LONDON. – Stocks and commodities are faltering after their recent strong rally as poor trade data from China revive global growth fears.
The market’s risk aversion is encouraging demand for traditional “haven” assets such as the Japanese yen and government bonds.
Beijing said exports fell 25,4 percent in February from a year earlier in dollar terms, the worst one-month decline since early 2009, while imports contracted 13,8 percent.
The Shanghai Composite equity index rose just 0,1 percent but Hong Kong’s Hang Seng lost 0,7 percent.
Investors see the data as the latest sign of weakening global trade amid a slowing of the world’s second-biggest economy as it transitions from the developmental phase to more consumer-led demand.
And the news finds a market ripe for a pullback after rallying hard in recent weeks on optimism over the US economy amid hopes for more central bank stimulus.
US index futures suggest the S&P 500, which by Monday’s close had bounced 10,6 percent off the February 11 intraday low, will slide 0,7 percent to 1,988.
The pan-European Stoxx 600, up 12,7 percent over the same period, is slipping 1,1 percent after the FTSE Asia Pacific index shed 0,7 percent.
Leading the declines are those sectors that have enjoyed the biggest gains in recent sessions, notably resources groups which have been revelling in resurgent commodity prices.
The Euro Stoxx 600 Basic Resources index, which includes miners like Rio Tinto and BHP Billiton, is down 3,4 percent after climbing 52 percent off its January 20 trough.
Over the same timescale its stablemate, the Oil & Gas index featuring BP and Royal Dutch Shell, jumped 21,9 percent and is losing 0,7 percent in the current session.
The moves reflect pullbacks in recently rampant base metal and crude prices as traders once again express concern about the prospects for demand from China.
Copper had popped nearly 17 percent since mid January and is down 0,7 percent yesterday.
Brent crude by Monday’s close had rebounded more than 50 per cent from January’s lows on hopes of production cuts to shrink a global glut, and is retreating 0,9 percent to $40,49 a barrel.
So-called commodity currencies like the Australian and Canadian dollars are softer, while emerging market assets are wilting, with the FTSE EM equity index off 0,7 and the oil-sensitive Russian rouble down 0,6 percent.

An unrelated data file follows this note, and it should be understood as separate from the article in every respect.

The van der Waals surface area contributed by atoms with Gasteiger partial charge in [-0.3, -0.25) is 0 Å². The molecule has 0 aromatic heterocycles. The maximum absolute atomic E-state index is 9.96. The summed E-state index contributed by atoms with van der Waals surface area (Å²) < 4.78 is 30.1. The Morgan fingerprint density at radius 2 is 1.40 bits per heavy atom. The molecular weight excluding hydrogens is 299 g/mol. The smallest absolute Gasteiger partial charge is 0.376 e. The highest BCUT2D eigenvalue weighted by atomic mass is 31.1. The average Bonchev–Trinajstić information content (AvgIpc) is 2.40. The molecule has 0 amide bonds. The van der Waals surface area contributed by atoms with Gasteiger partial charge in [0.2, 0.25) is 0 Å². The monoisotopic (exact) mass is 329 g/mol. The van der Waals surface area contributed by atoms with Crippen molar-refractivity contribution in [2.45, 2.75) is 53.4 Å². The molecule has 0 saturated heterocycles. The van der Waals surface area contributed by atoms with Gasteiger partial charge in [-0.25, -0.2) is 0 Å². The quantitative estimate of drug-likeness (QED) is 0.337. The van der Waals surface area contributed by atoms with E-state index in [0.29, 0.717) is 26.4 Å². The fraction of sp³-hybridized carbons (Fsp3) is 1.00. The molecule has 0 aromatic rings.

As supposedly riskier growth-focused assets retreat, so perceived safety plays gain ground.
The yield on 10-year US Treasuries and German Bunds, which move inversely to the bond price, are down 6 basis points to 1,85 percent and off 5bp to 0,17 percent respectively.
The yen, a traditional haven at times of market angst, is 0,5 percent stronger versus the dollar at Y112,90 after revised data trimmed the Japanese economy’s fourth-quarter contraction to an annualised pace of 1,1 percent, from the 1,4 percent originally stated.
The Nikkei 225 equity average, which tends to have a tight correlation to the dollar/yen exchange rate, fell 0,8 percent.
The Japanese GDP revision was better than economists expected — the consensus was for the contraction to deepen to 1,5 percent — but still painted a bleak picture of Asia’s second-largest economy.
“The early indications for the first quarter of the new year do not look promising . . . the upshot is that the Bank of Japan still has more work to do,” said Marcel Thieliant at Capital Economics, who expects the Bank of Japan to deliver further monetary easing at a policy meeting next week.
Yields on longer-dated Japanese government bonds have hit fresh record lows. The 30-year JGB now provides income to redemption of just 0,49 percent after falling 21bp following a strong auction of same duration paper.
The European Central Bank also is expected to loosen policy further, tomorrow, though the euro is having some respite from recent selling, adding 0,1 per cent to $1,1024 after German industrial production in January rose 3,3 percent month-on-month.
That is pushing the dollar index down 0.1 percent to 97,01, which in turn is helping gold add $8 to $1,275 an ounce. – Online.